Good Q. There is a deep meaning to this that takes some time to realise - a lifetime! It's expressed through Rom 6:11.
Even so consider yourselves to be dead to sin, but alive to God in
While we have been included in Christ's ascended life, made 'alive' in a whole new way, we must continue to plumb the depths of how we have died.
Sin had hold ...
τὸν μὴ γνόντα ἁμαρτίαν ὑπὲρ ἡμῶν ἁμαρτίαν ἐποίησεν....1
"For he caused him who knew nothing of sin to be sin for us...."
The preceding vv. 18-20 make it clear that 'he' is θεός (God), and 'him who knew nothing of sin' in this context is Χριστός (Christ). The presence of the article (τὸν) with the participle γνόντα indicates that it functions as a ...
Job lived 140 years (Job 42:16), a long life, similar to the patriarchs. For that reason it is said that he lived during the period of the patriarchs. During the patriarchal age, the head of the family also covered the function of offering sacrifices. In other words, he was the priest of his family. (1)
So Job, conceived by the writer as living in ...
ἀπόλουσαι is a second person singular aorist middle imperative (2S AMI) from ἀπολούω meaning "to wash away from oneself." It can not be derived either from ἀπολύω (2S AMI = ἀπολύσαι; "depart"1 ) or ἀπόλλυμι (2S AMI = ἀπόλου; "perish"). In addition to the morphologic discrepancies, the middle forms of both ἀπολύω and ἀπόλλυμι are intransitive verbs, meaning ...
I can only give an overview in this answer. The details and proof are such that it runs to ten pages which simply cannot be reproduced here.
LINK : The full explanation, containing all references and texts, is available from my website as a PDF to view online HERE or to download.
The word has been used to translate two Hebrew ...
Is there an Old Testament basis for Hebrews 10:3?
"But in those sacrifices there is a reminder of sins year by year."- Hebrews 10:3.
Is there an Old Testament basis for Hebrews 10:3? Yes Paul, was alluding to the annual sacrifices for atonement of the people of Israel.Leviticus 16:34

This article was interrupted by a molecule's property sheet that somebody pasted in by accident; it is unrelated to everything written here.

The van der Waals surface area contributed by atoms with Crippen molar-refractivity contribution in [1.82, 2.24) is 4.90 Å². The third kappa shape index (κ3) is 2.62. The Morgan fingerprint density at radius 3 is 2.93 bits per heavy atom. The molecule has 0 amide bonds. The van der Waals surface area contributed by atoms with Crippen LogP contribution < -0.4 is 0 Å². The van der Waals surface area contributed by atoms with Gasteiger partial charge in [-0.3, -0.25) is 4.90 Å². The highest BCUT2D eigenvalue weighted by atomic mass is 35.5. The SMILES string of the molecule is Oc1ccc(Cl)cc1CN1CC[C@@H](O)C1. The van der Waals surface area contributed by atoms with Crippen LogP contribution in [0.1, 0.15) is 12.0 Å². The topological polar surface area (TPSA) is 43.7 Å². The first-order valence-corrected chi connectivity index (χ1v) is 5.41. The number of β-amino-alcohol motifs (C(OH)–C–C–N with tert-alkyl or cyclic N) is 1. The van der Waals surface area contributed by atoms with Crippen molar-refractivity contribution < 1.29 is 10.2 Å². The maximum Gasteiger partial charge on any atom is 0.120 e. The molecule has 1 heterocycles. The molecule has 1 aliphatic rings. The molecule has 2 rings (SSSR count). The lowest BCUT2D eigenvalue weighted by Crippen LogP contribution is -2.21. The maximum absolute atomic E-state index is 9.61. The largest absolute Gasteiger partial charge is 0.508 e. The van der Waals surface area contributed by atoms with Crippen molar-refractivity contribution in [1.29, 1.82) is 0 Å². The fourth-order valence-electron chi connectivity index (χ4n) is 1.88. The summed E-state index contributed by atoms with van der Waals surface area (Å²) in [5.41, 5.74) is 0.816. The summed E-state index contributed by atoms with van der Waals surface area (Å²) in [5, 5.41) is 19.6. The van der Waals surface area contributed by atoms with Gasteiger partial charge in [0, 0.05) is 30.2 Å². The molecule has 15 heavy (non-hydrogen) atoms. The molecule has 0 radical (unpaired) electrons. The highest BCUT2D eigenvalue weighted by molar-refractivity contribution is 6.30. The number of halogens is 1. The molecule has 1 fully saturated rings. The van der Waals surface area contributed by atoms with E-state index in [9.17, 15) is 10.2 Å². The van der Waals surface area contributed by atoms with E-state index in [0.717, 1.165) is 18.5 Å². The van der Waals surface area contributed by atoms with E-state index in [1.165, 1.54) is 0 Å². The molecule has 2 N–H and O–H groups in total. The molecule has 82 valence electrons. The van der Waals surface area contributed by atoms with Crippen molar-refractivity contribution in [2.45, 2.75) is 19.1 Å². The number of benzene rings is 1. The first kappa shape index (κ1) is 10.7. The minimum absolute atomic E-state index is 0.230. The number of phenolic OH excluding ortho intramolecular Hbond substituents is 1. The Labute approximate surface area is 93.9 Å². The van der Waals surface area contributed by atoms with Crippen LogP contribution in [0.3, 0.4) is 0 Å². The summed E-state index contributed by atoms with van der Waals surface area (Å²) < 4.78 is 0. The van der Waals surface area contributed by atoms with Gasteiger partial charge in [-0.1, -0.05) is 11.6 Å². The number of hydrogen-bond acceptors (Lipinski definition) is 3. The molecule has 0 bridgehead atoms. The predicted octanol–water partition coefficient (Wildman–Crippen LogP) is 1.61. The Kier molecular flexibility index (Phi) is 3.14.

Under the Mosaic Law, sacrifices were made, on the annual Day of ...
The Hebrew text וְעִנִּיתֶם אֶת נַפְשֹׁתֵיכֶם (alternatively תְּעַנּוּ אֶת נַפְשֹׁתֵיכֶם) literally says "and ye shall afflict your souls," and it appears in two separate sections in Leviticus as well as once in Numbers. This text has always been understood to mean afflict your body through fasting. That being said, there is also a spiritual component to ...
The verb is poeio ('made') which is a very broad concept covering both 'make' and 'do' in English. 'Effected' is, I would say, a better translation.
In God's eyes, sin was accounted to him. Sin itself. Sin which came into the world.
That God sees sin in him, at Golgotha, is all that is required for it to be so. And sin is seen being destroyed when Jesus ...
The word for afflict is the Hebrew is H6031 and is transliterated "anah". This word carries with it the idea of humble, quiet reflection and introspection as well as an acknowledgement of confession. It would likely have included forms of self denial such as fasting (Isaiah 58:3) but not been limited to it. It is a time of recognizing ones own ...
Here's what I discovered about this:
According to Moulton and Milligan's The Vocabulary of the Greek New Testament, "Receipts are often introduced by the phrase τετέλεσται, usually written in an abbreviated manner, e.g., P Grenf II. 50(a)(b)(c) al., mostly belonging to ii/A.D."
You can view Bernard Grenfell's (and Arthur Hunt's) publication of these ...
We should clearly distinguish between an atonement metaphor such as the sanctuary system and the theological reality, the removal of our sin. The Bible talks about the reality of Jesus taking our sins many times - here is a sample of what is known as the great "Divine Exchange" -
2 Cor 5:21, God made him who had no sin to be sin for us, so that ...
"logic" is not really in view here. Paul's argument in 2 Cor 5:14 is building up to what has become known as the great "divine trade" in 2 Cor 5:21, "God made Him who knew no sin to be sin on our behalf, so that in Him we might become the righteousness of God."
This was necessary because of:
Rom 3:23, "for all have sinned and fall short of the glory of ...
All is ALL. Every person since Adam is included in Christ's sacrifice.
Acts 10:43 All the prophets testify about Him that everyone who
believes in Him receives forgiveness of sins through His name."
Acts 4:12 "And there is salvation in no one else; for there is no
other name under heaven that has been given among men by which we